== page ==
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People of the River: A Rich Aboriginal Heritage

Adventures

The Paakantji people have long relied on the ebbs and flows of the Darling River.

The Paakantji is one of western NSW’s main indigenous groups. Their country stretches along the Darling from Wentworth, south of Broken Hill, north-east to Bourke.

Paakantji translates as “people of the river” and their lives have traditionally been intimately connected with the Darling’s fluctuating volume.

Significant rainfall in the great river’s catchment since late 2009 has caused the Darling to run as she hasn’t for decades. And a generation of young indigenous kids is, for the first time, experiencing the life-giving properties of the river that’s guided their people for millennia.

Tony Evans grew up on the Darling in Wilcannia and has felt the town’s mood rising with the river. “The kids had been walking around with nothing to do, but now the river’s full they’re learning to fish, swim and make canoes – they love it. They’re realising they can build things,” says Tony. “When you’re in a river town everyone’s happy when the river’s running and everyone’s a lot healthier, too.”

Tony is acting senior field officer at Mutawintji National Park, 135 km north-east of Broken Hill, and a traditional custodian of the land the park encompasses. Mutawintji has for millennia been an important meeting place for different indigenous groups and is rich in artefacts, including stone flakes and fireplace remains. The walls of its gorges and waterholes are covered with engravings and stencils, celebrating events and sending messages as clearly today as they would have done thousands of years ago.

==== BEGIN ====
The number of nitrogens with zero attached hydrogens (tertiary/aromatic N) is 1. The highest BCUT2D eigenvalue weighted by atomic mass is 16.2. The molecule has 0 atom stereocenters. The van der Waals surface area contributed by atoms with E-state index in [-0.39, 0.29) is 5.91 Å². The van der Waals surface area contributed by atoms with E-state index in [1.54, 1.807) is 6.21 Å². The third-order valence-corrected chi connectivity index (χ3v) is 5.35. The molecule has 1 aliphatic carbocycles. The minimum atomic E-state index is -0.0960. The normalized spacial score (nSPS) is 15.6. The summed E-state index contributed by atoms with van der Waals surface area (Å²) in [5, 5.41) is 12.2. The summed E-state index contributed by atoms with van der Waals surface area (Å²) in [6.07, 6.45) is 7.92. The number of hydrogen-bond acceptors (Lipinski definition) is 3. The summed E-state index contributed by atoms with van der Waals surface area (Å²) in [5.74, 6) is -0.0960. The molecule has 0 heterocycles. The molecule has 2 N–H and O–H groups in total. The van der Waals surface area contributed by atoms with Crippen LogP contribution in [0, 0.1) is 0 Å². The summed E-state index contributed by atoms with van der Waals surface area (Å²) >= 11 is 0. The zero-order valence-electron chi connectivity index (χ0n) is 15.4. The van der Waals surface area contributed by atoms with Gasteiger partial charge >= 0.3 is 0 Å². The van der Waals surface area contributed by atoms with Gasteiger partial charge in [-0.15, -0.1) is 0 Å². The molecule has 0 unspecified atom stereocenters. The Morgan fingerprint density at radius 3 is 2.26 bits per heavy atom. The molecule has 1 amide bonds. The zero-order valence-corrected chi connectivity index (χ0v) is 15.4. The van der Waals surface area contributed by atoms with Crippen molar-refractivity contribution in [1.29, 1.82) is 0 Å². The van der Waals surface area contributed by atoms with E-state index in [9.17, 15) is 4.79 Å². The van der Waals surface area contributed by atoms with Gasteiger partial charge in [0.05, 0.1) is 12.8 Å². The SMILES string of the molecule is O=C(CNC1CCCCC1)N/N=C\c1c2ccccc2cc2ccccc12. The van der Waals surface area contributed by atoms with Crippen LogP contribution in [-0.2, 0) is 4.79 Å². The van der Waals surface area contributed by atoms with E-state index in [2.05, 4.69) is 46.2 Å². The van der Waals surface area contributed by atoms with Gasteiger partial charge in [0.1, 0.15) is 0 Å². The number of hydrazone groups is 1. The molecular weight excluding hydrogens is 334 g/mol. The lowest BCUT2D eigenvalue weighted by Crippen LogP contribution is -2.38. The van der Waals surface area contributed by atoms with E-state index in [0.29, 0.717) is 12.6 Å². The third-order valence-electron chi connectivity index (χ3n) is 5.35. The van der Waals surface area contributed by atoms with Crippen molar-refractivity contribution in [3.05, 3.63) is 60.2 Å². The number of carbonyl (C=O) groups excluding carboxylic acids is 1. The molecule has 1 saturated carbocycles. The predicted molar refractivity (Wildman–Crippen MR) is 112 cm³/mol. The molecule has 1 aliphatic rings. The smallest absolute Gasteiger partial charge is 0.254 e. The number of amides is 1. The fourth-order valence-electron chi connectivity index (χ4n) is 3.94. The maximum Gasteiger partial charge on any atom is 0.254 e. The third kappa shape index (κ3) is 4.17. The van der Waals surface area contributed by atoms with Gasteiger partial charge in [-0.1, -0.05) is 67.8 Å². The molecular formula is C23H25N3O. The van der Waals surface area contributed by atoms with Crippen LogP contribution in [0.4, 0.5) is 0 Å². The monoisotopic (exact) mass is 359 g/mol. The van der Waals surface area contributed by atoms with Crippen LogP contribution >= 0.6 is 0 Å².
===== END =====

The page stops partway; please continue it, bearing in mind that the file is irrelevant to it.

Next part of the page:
“These emu eggs and tracks would have told you where to find food and might tell a story that ‘we found eight, took half and left the rest’,” says Tony gesturing at wall peckings on the park’s Homestead Gorge Trail.

Mutawintji and Kinchega are Broken Hill’s nearest national parks and like all the far-west parks are co-managed with local indigenous groups. They’re remote low-visitation parks: Kinchega, for example, receives just 10,000 visitors during the April–November season.

From a natural-history perspective, both are currently at their best. The gorges and waterholes of Mutawintji’s fire-red Bynguano Ranges are flowing and full. So, too, is the Darling that winds through Kinchega, where lakes Cawndilla and Menindee are full for the first time in about a decade.

NPWS Kinchega discovery tours run during non-summer school holidays, and cover features such as local fossil evidence of giant wombats and other traces of the region’s megafauna. Visitors also get the opportunity to explore the rich indigenous history with sanctioned visits, led by Aboriginal tour guides, to ceremonial sites and scarred trees, where bark was removed for canoes and utensils.

*Originally published in Australian Geographic magazine.

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